Washington Law Review Online

Article Title

Radical Jurisprudence


Benjamin Gould

First Page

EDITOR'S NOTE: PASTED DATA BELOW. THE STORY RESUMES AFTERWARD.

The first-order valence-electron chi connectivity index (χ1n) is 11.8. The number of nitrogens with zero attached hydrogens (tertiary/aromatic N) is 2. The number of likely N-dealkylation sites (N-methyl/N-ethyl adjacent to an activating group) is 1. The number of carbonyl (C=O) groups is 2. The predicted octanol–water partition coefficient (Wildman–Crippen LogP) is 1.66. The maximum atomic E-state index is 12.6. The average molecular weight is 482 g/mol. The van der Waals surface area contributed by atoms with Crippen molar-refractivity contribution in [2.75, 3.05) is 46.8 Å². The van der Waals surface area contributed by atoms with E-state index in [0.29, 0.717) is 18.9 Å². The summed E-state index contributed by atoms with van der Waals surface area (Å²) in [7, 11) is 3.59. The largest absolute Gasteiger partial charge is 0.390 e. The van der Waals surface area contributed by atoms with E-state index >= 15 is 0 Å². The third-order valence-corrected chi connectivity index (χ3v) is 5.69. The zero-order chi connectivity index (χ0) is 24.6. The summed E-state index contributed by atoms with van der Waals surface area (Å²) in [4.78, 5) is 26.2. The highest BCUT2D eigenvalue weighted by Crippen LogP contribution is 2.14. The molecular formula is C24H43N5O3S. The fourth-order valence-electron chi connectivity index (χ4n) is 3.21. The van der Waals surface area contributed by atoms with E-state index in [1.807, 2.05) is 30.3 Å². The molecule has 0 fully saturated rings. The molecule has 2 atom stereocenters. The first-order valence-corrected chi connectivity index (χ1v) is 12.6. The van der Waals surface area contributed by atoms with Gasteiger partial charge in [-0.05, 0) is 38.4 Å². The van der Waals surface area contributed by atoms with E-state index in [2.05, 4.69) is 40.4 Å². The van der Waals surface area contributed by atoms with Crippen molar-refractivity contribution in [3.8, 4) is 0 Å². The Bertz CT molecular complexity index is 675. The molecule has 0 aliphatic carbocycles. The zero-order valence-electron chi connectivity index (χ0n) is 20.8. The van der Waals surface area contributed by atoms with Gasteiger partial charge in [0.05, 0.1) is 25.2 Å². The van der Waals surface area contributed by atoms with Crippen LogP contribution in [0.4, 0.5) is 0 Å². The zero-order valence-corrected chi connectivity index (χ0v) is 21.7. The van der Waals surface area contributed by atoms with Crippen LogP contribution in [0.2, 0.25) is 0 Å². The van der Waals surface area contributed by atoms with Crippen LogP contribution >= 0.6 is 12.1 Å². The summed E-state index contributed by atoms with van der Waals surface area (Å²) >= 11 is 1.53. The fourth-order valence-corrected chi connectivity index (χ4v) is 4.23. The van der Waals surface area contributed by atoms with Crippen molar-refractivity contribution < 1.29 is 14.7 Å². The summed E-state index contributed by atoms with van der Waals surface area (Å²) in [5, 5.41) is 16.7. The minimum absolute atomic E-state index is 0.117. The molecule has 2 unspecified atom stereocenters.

A neighbor digs a ditch on his side of a property line, exposing root systems from two of the adjoining landowner’s trees. The neighbor then cuts off the exposed roots, leaving the trees unsupported and in danger of falling onto the house of their owner. Is the root cutter liable to the owner of the tree? The Washington Court of Appeals recently answered this question in Mustoe v. Ma. The Mustoe Court held that when a root-cutting neighbor removed encroaching tree roots, he owed no duty to the tree owner “to act in good faith and to act reasonably so as not to prevent damage to the trees.” And so the root cutter could not be held liable for that damage. This holding, though perhaps trivial-seeming, turns out to have troubling consequences. On a practical level, it gives the malicious a powerful weapon to wield against their neighbors. On the level of legal doctrine, the court’s analysis unsettles Washington’s law of nuisance. In what follows, I will summarize the facts of the case and the court of appeals’ holding, and then turn to how and why the court of appeals got the case wrong. I will close with some suggestions about how the court of appeals should have decided the case.